Sunday, October 10, 2010

Stealth City Council Electioneering

Moving to JP from downtown Boston over 20 years ago, openings for new acquaintances were often, "Where's do you eat around here?" and "Where's a good place for a drink in JP?" I got to enjoy asking because nearly every time, the answer to either was the same — Doyle's.

When we started doing both there, it didn't take long to see that it was the right place to campaign as well. Artifacts of various mayors, senators and more make the walls. Some, like Tom Menino, have their own room as well.

The oddment this morning was a pol in a pop-up race — the special election to replace District 6 Boston City Councilor John Tobin. This preliminary/final set play leapfrog with the ongoing state and national set. This is only for the neighborhoods of Jamaica Plain and West Roxbury with a sliver of Roslindale. The votes run after their counterparts, in this case, October 19th and November 16th.

That is certainly not the advantage you might think at first of being alone in the spotlight. As candidate Matt O'Malley says repeatedly, "My biggest opponent is low turnout."

While it seems that everyone, his brother and aunt have endorsed him and holds signs at his standouts, his concern is at once overly cautious and sincere. Despite candidates' incessant bell ringing and phone calls, this race is in the shadows. Plus, last month's statewide primary had pathetic voter turnout. If a similar 14% or so appear in these neighborhoods for the interspersed preliminary and general, the obvious outcome could become the what-happened?

This special has five candidates, but by normal election cycles, two would have a chance — O'Malley and James Hennigan III. The weird timing is what muddies the vision. The latter is an insurance guy who has politics by blood, but not experience; his father was a pol and his sister a long-term City Councilor. O'Malley has also never held office, but has the education and staff experience with elected officials. If you pardon, it's gilt by association. He's all shiny.

O'Malley is relentless in campaigning. He earns effusive praise from the likes of Suffolk County Sheriff, whose successful effort he led (and she was at Doyle's today in support) and current Treasurer candidate Steve Grossman, even when O'Malley resigned from running field operations to go for Tobin's spot. He applies the same wired, insomniac energy to his own.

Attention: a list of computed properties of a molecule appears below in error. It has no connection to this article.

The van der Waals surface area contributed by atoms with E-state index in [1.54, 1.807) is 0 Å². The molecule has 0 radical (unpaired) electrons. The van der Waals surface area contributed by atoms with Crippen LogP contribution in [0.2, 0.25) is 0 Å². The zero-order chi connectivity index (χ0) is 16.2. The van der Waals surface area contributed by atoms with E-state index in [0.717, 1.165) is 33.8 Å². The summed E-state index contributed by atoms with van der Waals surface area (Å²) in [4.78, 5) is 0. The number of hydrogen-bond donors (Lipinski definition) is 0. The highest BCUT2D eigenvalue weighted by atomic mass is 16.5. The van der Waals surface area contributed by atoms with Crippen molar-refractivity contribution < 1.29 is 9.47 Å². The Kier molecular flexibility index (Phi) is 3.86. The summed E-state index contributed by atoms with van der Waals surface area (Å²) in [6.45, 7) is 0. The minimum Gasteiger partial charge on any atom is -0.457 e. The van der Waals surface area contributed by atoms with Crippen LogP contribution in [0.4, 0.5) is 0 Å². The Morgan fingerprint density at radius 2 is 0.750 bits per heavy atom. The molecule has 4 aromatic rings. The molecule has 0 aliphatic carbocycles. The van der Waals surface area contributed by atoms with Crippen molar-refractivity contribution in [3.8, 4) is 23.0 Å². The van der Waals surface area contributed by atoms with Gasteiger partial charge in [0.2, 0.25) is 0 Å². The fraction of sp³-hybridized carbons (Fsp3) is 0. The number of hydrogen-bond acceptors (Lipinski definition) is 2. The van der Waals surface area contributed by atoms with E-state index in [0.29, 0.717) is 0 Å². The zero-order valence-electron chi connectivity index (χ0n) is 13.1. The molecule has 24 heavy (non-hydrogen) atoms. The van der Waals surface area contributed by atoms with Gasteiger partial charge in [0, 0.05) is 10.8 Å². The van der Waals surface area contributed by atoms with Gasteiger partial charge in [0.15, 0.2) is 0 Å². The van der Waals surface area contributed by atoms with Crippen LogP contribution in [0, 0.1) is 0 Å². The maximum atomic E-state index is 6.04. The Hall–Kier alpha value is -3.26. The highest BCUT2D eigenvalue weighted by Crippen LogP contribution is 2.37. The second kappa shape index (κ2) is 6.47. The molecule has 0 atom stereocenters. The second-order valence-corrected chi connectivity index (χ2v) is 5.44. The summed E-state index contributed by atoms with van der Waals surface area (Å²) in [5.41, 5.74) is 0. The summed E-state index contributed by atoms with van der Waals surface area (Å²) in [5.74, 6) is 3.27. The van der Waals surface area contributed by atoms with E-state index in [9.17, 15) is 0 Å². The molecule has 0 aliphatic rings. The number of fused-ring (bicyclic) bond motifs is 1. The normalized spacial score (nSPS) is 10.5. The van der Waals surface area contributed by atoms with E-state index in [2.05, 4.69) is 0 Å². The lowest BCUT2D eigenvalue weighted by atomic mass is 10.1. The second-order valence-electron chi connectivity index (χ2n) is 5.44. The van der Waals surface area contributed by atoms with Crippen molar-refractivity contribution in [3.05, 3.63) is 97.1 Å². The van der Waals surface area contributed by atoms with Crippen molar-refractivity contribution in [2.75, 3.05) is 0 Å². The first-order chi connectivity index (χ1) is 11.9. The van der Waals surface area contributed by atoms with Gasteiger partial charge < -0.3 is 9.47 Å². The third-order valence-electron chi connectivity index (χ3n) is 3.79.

If yard signs and sign wielders are the measures, he owns this race. Certainly if everyone who shows up at his events goes to the polls, he seems to have at least the primary.

More important, folk endorse O'Malley. It seems everyone except God and Tom Menino has spoken out for him. Those every-bodies include numerous unions, but also City Councilors. Those include John Tobin for his replacement, John Connolly and Rob Consalvo.

At today's function, Council President Mike Ross spoke up again for him. Those three current Councilors speak of how much they want to work with O'Malley and how much they expect him to do for the city.

So far, conventional wisdom has the preliminary reducing this to Hennigan and O'Malley. I agree, though repeated conversations with O'Malley have infected me with that caution he expresses.

This morning, even Christine O'Malley, one of his sisters, as well as his mother, Marianne O'Malley, were full of anticipation, but with a brush of that wariness. It seems the whole family would like it to be November 17th right now.

After a couple of posts on O'Malley's kick-off hoopla, (here and here) I still feel like a PR agent for him. I have no stake in the campaign and recently moved out of the district. That's not my intention to flack for him, but it's difficult not to note how much folk praise him.

He remains unbelievably optimistic and barely shows the strain. The only hint I noticed this morning was when he addressed nearly 100 there. He thanked them for this, that and the other. He then referenced all that has happened in the couple of months since his kick-off event.

That was just a month ago, but I can believe that he must feel like he's lived several several months since.

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